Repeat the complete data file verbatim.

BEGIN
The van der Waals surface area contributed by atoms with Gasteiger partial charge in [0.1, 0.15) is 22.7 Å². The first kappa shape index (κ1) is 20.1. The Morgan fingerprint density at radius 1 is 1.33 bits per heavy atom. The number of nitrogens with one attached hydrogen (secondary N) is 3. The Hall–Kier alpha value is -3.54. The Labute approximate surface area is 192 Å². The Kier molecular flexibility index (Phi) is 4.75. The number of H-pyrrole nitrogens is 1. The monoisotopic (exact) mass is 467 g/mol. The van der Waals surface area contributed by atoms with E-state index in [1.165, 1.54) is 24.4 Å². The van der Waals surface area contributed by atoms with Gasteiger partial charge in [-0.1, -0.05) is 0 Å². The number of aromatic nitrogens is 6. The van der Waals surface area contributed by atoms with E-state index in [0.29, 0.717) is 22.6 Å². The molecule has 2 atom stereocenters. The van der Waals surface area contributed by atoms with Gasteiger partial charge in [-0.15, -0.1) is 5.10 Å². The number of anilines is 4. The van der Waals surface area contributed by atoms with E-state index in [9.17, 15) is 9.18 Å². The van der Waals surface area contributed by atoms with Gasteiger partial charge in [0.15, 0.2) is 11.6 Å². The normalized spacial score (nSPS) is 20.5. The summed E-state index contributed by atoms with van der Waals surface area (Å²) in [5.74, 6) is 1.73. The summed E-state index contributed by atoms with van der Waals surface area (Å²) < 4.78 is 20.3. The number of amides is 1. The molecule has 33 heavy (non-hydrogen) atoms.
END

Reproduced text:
The van der Waals surface area contributed by atoms with Gasteiger partial charge in [0.1, 0.15) is 22.7 Å². The first kappa shape index (κ1) is 20.1. The Morgan fingerprint density at radius 1 is 1.33 bits per heavy atom. The number of nitrogens with one attached hydrogen (secondary N) is 3. The Hall–Kier alpha value is -3.54. The Labute approximate surface area is 192 Å². The Kier molecular flexibility index (Phi) is 4.75. The number of H-pyrrole nitrogens is 1. The monoisotopic (exact) mass is 467 g/mol. The van der Waals surface area contributed by atoms with E-state index in [1.165, 1.54) is 24.4 Å². The van der Waals surface area contributed by atoms with Gasteiger partial charge in [-0.1, -0.05) is 0 Å². The number of aromatic nitrogens is 6. The van der Waals surface area contributed by atoms with E-state index in [0.29, 0.717) is 22.6 Å². The molecule has 2 atom stereocenters. The van der Waals surface area contributed by atoms with Gasteiger partial charge in [-0.15, -0.1) is 5.10 Å². The number of anilines is 4. The van der Waals surface area contributed by atoms with E-state index in [9.17, 15) is 9.18 Å². The van der Waals surface area contributed by atoms with Gasteiger partial charge in [0.15, 0.2) is 11.6 Å². The normalized spacial score (nSPS) is 20.5. The summed E-state index contributed by atoms with van der Waals surface area (Å²) in [5.74, 6) is 1.73. The summed E-state index contributed by atoms with van der Waals surface area (Å²) < 4.78 is 20.3. The number of amides is 1. The molecule has 33 heavy (non-hydrogen) atoms.